You may have seen a news report about Facebook being sued for using a “buy or bury” strategy to snap up rivals and keep smaller competitors at bay. This may lead to Facebook being forced to sell its prized assets WhatsApp and Instagram. I have never used Instagram, which is described as a photo and video social networking service, but I did start using WhatsApp just over a year ago to keep in touch with members of my local Green Party. WhatsApp is an instant messaging (IM) app that was acquired by Facebook in 2014 for 19 billion dollars. Facebook already had its own IM system called simply “Messenger” – there is a Messenger App for mobile devices as well as an interface in the Facebook social networking website that allows users to send and receive messages in the browser.
As an aside, I have spent a scary amount time on Facebook since I joined about 12 years ago, so when I got my first smartphone just over 3 years ago I made a point of never using it to go on Facebook, limiting myself to just using Facebook on my iMac at home. Even so, in July last year I decided to take a break and deactivated my Facebook account. Even with my account deactivated I was still able to send and receive messages using the Messenger App on my phone. In April this year I reactivated my account, partly because a number of people told me they missed seeing my posts, and now I am probably spending at least as much time on it as I was before the break.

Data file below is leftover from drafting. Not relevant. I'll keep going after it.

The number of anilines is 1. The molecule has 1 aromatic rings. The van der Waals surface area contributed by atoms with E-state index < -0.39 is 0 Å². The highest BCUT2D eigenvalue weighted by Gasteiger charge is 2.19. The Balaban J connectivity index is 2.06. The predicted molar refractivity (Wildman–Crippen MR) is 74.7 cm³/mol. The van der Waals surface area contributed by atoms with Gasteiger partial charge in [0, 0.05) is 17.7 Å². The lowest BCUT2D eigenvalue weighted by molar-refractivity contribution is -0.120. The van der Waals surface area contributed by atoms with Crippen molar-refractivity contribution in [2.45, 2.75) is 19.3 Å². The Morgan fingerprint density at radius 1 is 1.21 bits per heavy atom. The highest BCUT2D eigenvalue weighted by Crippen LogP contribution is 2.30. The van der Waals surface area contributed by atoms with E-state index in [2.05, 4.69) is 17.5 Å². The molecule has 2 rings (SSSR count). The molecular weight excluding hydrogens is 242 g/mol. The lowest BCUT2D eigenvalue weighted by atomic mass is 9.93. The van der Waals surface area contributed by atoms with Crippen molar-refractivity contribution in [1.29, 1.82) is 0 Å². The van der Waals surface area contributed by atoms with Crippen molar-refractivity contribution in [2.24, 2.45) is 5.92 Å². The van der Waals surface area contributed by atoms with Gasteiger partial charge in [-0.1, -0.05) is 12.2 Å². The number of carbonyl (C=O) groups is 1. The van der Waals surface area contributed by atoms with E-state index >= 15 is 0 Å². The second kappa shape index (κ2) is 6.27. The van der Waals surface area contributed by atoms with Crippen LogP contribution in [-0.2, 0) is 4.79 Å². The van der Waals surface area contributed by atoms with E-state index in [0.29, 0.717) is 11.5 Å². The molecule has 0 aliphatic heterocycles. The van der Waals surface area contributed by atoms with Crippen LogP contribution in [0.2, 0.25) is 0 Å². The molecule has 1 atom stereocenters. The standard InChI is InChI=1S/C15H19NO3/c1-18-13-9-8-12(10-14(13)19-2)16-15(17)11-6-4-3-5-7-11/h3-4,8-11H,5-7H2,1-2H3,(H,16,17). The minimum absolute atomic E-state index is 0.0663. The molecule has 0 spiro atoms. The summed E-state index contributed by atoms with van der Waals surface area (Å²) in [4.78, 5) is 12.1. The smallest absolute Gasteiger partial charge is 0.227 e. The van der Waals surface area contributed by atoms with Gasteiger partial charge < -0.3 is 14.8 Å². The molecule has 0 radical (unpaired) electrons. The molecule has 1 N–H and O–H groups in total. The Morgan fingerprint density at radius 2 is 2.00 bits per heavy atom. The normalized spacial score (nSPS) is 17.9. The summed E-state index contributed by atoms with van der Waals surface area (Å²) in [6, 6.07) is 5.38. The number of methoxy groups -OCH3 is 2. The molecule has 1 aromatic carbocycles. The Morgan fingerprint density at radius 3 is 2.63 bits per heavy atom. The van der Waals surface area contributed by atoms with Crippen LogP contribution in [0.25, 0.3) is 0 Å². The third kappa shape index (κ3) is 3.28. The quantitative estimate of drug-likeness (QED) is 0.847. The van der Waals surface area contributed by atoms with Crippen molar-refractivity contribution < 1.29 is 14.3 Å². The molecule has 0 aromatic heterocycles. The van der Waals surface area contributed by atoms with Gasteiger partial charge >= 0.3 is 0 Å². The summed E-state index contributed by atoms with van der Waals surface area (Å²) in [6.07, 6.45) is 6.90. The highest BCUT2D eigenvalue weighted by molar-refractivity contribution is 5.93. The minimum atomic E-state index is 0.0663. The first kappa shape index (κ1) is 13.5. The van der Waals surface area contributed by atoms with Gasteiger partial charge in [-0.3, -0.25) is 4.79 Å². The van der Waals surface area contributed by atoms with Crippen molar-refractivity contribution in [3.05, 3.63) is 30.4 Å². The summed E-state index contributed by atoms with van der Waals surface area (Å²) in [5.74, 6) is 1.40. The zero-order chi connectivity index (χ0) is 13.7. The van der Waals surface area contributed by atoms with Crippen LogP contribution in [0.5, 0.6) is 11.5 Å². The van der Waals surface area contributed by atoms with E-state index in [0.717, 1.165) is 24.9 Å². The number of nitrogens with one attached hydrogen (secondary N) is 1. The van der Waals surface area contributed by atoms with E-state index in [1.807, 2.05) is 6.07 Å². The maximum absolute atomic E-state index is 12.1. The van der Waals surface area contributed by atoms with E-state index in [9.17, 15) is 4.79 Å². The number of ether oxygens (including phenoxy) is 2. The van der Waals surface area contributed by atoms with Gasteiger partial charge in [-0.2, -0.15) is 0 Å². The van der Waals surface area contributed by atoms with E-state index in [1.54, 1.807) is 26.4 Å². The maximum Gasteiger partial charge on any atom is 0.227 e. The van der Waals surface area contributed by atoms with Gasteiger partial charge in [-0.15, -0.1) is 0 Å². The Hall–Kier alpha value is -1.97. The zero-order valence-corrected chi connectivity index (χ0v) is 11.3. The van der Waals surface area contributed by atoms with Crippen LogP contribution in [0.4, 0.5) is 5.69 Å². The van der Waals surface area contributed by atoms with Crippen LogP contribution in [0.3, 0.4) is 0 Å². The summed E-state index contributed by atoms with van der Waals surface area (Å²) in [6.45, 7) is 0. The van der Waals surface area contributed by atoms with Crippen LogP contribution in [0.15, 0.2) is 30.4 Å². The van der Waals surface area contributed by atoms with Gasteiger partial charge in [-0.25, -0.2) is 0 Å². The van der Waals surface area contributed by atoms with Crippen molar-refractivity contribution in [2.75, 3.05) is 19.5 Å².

As an Apple user the IM platform I use most is neither WhatsApp nor Messenger but Apple’s own iMessage system which allows encrypted iMessages to be sent to another iPhone or Mac. However, if you use it to send to a non-Apple phone it still works, by falling back to an old school SMS message. There are of course many other IM platforms – see the list on this instant messaging article at Wikipedia.